The characters originally introduced during 'The Tracey Ullman Show,' a Fox variety show which sometimes included animated segments. Late-night host Conan O'Brien once worked as a writer on the show, and celebrities such as Seth Rogen have also penned episodes.
CBS's program 'The Andy Griffith Show' aired from 1960 to 1968. It followed Sheriff Andy Taylor, played by Andy Griffith, who used his homespun wisdom to apprehend criminals and settle disputes in his idyllic hometown of Mayberry, N.C. Taylor spent much of his time cleaning up the messes made by his comically inept but well-meaning deputy Barney (Don Knotts), and attempted to raise his son Opie (Ron Howard) after the death of his wife, all with the help of loveable Aunt Bee.
Knotts himself floated the idea to Griffith that his sheriff character should have a deputy. After Griffith said yes, Knotts auditioned for the part.
'The Andy Griffith Show' was introduced to a new generation of viewers when 'Griffith' star Ron Howard served as narrator on the 2001 sitcom 'Arrested Development' and the show poked fun at Howard's former co-star during one episode. 'No one was making fun of Andy Griffith,' Howard deadpanned. 'I can't emphasise that enough.'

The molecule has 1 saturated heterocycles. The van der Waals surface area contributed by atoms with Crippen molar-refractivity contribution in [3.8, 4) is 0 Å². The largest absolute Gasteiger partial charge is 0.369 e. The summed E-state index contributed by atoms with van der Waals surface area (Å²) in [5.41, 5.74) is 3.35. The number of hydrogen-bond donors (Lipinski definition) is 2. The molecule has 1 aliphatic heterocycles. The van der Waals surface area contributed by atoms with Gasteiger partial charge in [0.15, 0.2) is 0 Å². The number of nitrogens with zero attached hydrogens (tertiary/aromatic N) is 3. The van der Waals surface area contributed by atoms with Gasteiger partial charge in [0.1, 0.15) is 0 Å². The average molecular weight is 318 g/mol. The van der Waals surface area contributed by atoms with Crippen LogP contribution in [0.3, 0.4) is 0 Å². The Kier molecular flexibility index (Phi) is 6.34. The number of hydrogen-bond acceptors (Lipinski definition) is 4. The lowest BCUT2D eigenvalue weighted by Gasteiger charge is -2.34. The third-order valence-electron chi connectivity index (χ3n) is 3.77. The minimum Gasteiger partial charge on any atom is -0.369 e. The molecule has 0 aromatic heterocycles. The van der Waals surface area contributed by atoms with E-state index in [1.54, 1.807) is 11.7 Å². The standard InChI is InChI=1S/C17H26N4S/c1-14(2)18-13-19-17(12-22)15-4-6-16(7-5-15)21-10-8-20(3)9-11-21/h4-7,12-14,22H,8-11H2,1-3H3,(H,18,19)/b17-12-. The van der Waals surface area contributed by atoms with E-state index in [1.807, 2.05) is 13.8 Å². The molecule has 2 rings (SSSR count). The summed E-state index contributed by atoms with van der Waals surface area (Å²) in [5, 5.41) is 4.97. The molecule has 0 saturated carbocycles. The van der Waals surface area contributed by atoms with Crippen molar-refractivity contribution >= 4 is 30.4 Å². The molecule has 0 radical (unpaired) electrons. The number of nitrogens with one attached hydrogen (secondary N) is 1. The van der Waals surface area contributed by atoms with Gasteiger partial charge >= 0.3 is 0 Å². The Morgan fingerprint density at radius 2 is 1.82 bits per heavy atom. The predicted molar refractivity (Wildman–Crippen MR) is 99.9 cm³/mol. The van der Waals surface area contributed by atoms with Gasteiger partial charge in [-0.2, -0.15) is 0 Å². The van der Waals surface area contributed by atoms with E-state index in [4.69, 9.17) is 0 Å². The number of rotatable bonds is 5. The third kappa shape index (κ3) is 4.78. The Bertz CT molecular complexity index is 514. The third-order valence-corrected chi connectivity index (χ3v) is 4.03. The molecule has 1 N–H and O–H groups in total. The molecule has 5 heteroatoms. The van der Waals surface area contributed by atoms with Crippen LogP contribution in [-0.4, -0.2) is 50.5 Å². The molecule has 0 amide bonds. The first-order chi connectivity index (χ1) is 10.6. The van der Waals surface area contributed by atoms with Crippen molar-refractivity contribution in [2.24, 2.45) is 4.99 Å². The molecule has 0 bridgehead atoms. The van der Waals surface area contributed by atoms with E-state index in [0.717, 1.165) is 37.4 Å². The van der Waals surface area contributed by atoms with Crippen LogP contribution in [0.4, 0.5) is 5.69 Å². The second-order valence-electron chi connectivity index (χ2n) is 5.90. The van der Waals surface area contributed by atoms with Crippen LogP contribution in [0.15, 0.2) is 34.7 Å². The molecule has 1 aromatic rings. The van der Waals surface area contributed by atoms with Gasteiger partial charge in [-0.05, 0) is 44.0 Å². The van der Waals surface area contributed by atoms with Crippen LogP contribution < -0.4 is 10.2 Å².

'Family' aired on CBS from 1971 to 1979 and starred Carroll O'Connor as Archie Bunker, a crotchety WWII veteran intolerant of anyone who doesn't fit into his narrow view of the world, who lives with his long-suffering wife Edith (Jean Stapleton). According to The Complete Directory to Prime Time Network and Cable TV Shows, 'Family' currently holds the record for inspiring the most spin-offs of any television series. Some of its successors included 'Maude,' 'The Jeffersons,' and 'Checking In.'
AV Club writer Robert David Sullivan noted the cultural impact 'Family' had in America. 'Archie Bunker was an antihero decades before the term was regularly applied to TV characters,' Sullivan wrote. 'He wasn't 'politically incorrect' just for the fun of it, which is why so many sitcoms with superficial 'Archie Bunker types' have failed... (Edith's) slow struggle to pull Archie away from his comfort zone of suspicion and bitterness becomes the main theme of the series.'
The sitcom starring Lucille Ball and Desi Arnazran on CBS from 1951 to 1957 and starred Ball as Lucy Ricardo, the luckless wife of bandleader Ricky (Arnaz). The two spent time with their neighbours and landlords Fred (William Frawley) and Ethel (Vivian Vance) as Lucy tried frequently to break into show business.